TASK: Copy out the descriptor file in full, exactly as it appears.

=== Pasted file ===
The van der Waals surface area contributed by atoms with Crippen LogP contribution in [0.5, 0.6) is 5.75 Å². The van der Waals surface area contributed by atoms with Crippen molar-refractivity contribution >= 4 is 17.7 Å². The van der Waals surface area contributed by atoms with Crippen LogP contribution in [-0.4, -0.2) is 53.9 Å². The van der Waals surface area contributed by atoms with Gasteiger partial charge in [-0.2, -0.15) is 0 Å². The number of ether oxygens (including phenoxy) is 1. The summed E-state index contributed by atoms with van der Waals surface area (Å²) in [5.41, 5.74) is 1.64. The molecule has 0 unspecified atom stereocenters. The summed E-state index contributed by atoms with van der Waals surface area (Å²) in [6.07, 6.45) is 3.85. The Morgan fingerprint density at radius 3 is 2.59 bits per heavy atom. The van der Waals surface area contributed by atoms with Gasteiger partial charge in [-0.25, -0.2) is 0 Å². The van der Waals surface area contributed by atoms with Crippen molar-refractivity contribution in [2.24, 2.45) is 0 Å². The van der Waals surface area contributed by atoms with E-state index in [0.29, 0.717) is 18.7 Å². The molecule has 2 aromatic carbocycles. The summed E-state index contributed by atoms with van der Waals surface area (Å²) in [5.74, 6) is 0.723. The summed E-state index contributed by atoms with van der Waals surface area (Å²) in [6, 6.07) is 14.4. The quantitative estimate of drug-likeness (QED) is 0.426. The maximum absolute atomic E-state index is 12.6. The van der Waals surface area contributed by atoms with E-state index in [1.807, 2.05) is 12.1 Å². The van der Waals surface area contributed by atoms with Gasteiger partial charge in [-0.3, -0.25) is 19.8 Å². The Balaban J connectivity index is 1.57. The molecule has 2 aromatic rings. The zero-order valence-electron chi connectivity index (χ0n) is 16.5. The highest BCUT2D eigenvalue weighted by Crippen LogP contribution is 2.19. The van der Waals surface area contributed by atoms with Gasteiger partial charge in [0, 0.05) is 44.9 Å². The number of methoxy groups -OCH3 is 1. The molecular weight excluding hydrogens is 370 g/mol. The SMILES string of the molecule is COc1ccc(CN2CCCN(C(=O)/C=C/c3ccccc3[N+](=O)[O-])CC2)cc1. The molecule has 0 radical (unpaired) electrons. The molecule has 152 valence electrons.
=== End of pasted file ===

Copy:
The van der Waals surface area contributed by atoms with Crippen LogP contribution in [0.5, 0.6) is 5.75 Å². The van der Waals surface area contributed by atoms with Crippen molar-refractivity contribution >= 4 is 17.7 Å². The van der Waals surface area contributed by atoms with Crippen LogP contribution in [-0.4, -0.2) is 53.9 Å². The van der Waals surface area contributed by atoms with Gasteiger partial charge in [-0.2, -0.15) is 0 Å². The number of ether oxygens (including phenoxy) is 1. The summed E-state index contributed by atoms with van der Waals surface area (Å²) in [5.41, 5.74) is 1.64. The molecule has 0 unspecified atom stereocenters. The summed E-state index contributed by atoms with van der Waals surface area (Å²) in [6.07, 6.45) is 3.85. The Morgan fingerprint density at radius 3 is 2.59 bits per heavy atom. The van der Waals surface area contributed by atoms with Gasteiger partial charge in [-0.25, -0.2) is 0 Å². The van der Waals surface area contributed by atoms with Crippen molar-refractivity contribution in [2.24, 2.45) is 0 Å². The van der Waals surface area contributed by atoms with E-state index in [0.29, 0.717) is 18.7 Å². The molecule has 2 aromatic carbocycles. The summed E-state index contributed by atoms with van der Waals surface area (Å²) in [5.74, 6) is 0.723. The summed E-state index contributed by atoms with van der Waals surface area (Å²) in [6, 6.07) is 14.4. The quantitative estimate of drug-likeness (QED) is 0.426. The maximum absolute atomic E-state index is 12.6. The van der Waals surface area contributed by atoms with E-state index in [1.807, 2.05) is 12.1 Å². The van der Waals surface area contributed by atoms with Gasteiger partial charge in [-0.3, -0.25) is 19.8 Å². The Balaban J connectivity index is 1.57. The molecule has 2 aromatic rings. The zero-order valence-electron chi connectivity index (χ0n) is 16.5. The highest BCUT2D eigenvalue weighted by Crippen LogP contribution is 2.19. The van der Waals surface area contributed by atoms with Gasteiger partial charge in [0, 0.05) is 44.9 Å². The number of methoxy groups -OCH3 is 1. The molecular weight excluding hydrogens is 370 g/mol. The SMILES string of the molecule is COc1ccc(CN2CCCN(C(=O)/C=C/c3ccccc3[N+](=O)[O-])CC2)cc1. The molecule has 0 radical (unpaired) electrons. The molecule has 152 valence electrons.